Israel declares F-35 war jets "operational"
06 Dec 2017, 20:25 ( 8 days ago)
Israel's air force announced Wednesday that its new squadron of U.S.-made F-35 fighter jets is fully operational.
Israel began establishing the "Golden Eagle" squadron upon the arrival of the first F-35, or "Adir" as it is called in Israel, in December 2016.
"The reception process of the Adir was performed by specially trained dedicated crews, who received nine aircrafts over the past year," a military spokesperson said in a statement.
The Israeli air force is the only air force, beyond the United States Armed Forces, that operates the Adir aircraft.
The reception of the Adir "adds another layer in the force design and employment efforts of the IDF (Israel Defense Forces) continuing the evolving adaptation of the IDF to various threat scenarios," the statement read.
According to the air force commander, Major General Amikam Norkin, the announcement of the operationalization of the aircraft comes at a sensitive time.
"The air force is operating on a large scale on a number of fronts in a dynamic Middle East," he wrote in a letter sent to the air force.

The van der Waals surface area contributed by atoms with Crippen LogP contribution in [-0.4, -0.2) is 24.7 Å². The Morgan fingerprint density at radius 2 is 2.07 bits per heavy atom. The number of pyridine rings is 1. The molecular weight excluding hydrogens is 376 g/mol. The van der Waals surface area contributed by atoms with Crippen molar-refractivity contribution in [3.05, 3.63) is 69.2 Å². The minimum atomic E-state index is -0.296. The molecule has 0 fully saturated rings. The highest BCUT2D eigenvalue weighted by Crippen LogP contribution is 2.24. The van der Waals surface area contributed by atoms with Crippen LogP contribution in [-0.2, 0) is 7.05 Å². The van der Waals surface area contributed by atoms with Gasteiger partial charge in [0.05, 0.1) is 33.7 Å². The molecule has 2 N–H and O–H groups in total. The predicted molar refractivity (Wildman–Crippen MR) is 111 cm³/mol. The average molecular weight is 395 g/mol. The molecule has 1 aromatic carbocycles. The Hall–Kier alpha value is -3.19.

The military considers the F-35 a major mean of enhancing its strategic and operational capabilities. "The constantly evolving and complex challenges are met with a high-quality and professional aerial response. The operationalization of the Adir aircraft adds another level to the Israeli air force's capabilities at this time," Norkin wrote.
The squadron's current nine aircrafts are among 50 F-35s that Israel agreed to purchase from the United States. Israel received about three billion U.S. dollars in defense aid from the U.S. for this purchase.
The F-35 is the newest and most advanced U.S. fighter jet. Its features include advanced stealth capabilities that allow the pilot to avoid being discovered by regular radars. It can carry an array of bombs and fly at a supersonic speed of Mach 1.6 (about 1,230 miles per hour.)
However, the jet has been criticized in the U.S. Congress over its costs and alleged engineering flaws.